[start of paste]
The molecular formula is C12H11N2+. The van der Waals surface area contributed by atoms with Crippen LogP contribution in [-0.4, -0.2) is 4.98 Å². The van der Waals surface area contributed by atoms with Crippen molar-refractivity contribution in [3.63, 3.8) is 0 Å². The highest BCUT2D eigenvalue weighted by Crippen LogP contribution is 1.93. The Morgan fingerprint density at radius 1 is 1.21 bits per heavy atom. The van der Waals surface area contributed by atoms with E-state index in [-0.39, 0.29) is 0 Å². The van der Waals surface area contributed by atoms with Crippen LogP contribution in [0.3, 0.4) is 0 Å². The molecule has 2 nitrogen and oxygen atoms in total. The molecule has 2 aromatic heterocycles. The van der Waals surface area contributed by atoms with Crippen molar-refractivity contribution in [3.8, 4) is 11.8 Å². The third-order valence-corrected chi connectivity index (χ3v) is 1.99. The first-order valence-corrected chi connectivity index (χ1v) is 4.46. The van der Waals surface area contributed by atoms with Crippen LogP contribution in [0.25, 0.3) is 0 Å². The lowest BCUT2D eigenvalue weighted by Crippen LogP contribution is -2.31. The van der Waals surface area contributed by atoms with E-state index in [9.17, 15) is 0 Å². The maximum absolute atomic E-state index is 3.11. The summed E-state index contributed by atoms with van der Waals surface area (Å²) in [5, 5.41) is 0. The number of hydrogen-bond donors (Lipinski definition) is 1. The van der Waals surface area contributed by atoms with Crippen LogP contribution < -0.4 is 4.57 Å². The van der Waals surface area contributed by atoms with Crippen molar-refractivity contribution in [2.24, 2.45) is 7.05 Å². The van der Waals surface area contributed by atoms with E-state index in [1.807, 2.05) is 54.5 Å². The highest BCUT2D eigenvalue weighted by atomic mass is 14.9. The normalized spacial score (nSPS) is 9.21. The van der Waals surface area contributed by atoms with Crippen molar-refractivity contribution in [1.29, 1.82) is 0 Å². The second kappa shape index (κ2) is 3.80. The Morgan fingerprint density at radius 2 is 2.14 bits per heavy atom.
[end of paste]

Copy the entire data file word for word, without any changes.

The molecular formula is C12H11N2+. The van der Waals surface area contributed by atoms with Crippen LogP contribution in [-0.4, -0.2) is 4.98 Å². The van der Waals surface area contributed by atoms with Crippen molar-refractivity contribution in [3.63, 3.8) is 0 Å². The highest BCUT2D eigenvalue weighted by Crippen LogP contribution is 1.93. The Morgan fingerprint density at radius 1 is 1.21 bits per heavy atom. The van der Waals surface area contributed by atoms with E-state index in [-0.39, 0.29) is 0 Å². The van der Waals surface area contributed by atoms with Crippen LogP contribution in [0.3, 0.4) is 0 Å². The molecule has 2 nitrogen and oxygen atoms in total. The molecule has 2 aromatic heterocycles. The van der Waals surface area contributed by atoms with Crippen molar-refractivity contribution in [3.8, 4) is 11.8 Å². The third-order valence-corrected chi connectivity index (χ3v) is 1.99. The first-order valence-corrected chi connectivity index (χ1v) is 4.46. The van der Waals surface area contributed by atoms with Crippen LogP contribution in [0.25, 0.3) is 0 Å². The lowest BCUT2D eigenvalue weighted by Crippen LogP contribution is -2.31. The van der Waals surface area contributed by atoms with E-state index in [9.17, 15) is 0 Å². The maximum absolute atomic E-state index is 3.11. The summed E-state index contributed by atoms with van der Waals surface area (Å²) in [5, 5.41) is 0. The number of hydrogen-bond donors (Lipinski definition) is 1. The van der Waals surface area contributed by atoms with Crippen LogP contribution < -0.4 is 4.57 Å². The van der Waals surface area contributed by atoms with Crippen molar-refractivity contribution in [2.24, 2.45) is 7.05 Å². The van der Waals surface area contributed by atoms with E-state index in [1.807, 2.05) is 54.5 Å². The highest BCUT2D eigenvalue weighted by atomic mass is 14.9. The normalized spacial score (nSPS) is 9.21. The van der Waals surface area contributed by atoms with Crippen molar-refractivity contribution in [1.29, 1.82) is 0 Å². The second kappa shape index (κ2) is 3.80. The Morgan fingerprint density at radius 2 is 2.14 bits per heavy atom.